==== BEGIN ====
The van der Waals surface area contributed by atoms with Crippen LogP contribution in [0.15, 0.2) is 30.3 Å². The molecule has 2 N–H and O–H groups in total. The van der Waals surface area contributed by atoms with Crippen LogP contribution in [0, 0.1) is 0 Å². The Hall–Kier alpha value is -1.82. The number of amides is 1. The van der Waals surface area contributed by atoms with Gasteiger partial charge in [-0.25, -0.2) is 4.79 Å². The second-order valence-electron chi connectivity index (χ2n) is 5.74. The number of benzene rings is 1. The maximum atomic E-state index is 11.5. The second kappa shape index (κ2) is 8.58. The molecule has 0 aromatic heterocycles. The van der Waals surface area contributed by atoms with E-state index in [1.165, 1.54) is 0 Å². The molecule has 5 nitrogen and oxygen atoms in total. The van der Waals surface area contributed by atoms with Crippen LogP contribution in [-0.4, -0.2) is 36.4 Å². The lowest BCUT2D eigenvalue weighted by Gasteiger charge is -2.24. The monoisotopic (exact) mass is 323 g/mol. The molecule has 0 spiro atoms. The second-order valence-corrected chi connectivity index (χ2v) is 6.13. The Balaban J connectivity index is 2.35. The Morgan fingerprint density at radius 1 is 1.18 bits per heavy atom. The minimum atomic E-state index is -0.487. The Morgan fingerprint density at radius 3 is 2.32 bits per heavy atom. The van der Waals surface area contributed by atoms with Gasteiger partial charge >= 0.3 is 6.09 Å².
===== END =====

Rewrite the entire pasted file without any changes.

The van der Waals surface area contributed by atoms with Crippen LogP contribution in [0.15, 0.2) is 30.3 Å². The molecule has 2 N–H and O–H groups in total. The van der Waals surface area contributed by atoms with Crippen LogP contribution in [0, 0.1) is 0 Å². The Hall–Kier alpha value is -1.82. The number of amides is 1. The van der Waals surface area contributed by atoms with Gasteiger partial charge in [-0.25, -0.2) is 4.79 Å². The second-order valence-electron chi connectivity index (χ2n) is 5.74. The number of benzene rings is 1. The maximum atomic E-state index is 11.5. The second kappa shape index (κ2) is 8.58. The molecule has 0 aromatic heterocycles. The van der Waals surface area contributed by atoms with E-state index in [1.165, 1.54) is 0 Å². The molecule has 5 nitrogen and oxygen atoms in total. The van der Waals surface area contributed by atoms with Crippen LogP contribution in [-0.4, -0.2) is 36.4 Å². The lowest BCUT2D eigenvalue weighted by Gasteiger charge is -2.24. The monoisotopic (exact) mass is 323 g/mol. The molecule has 0 spiro atoms. The second-order valence-corrected chi connectivity index (χ2v) is 6.13. The Balaban J connectivity index is 2.35. The Morgan fingerprint density at radius 1 is 1.18 bits per heavy atom. The minimum atomic E-state index is -0.487. The Morgan fingerprint density at radius 3 is 2.32 bits per heavy atom. The van der Waals surface area contributed by atoms with Gasteiger partial charge >= 0.3 is 6.09 Å².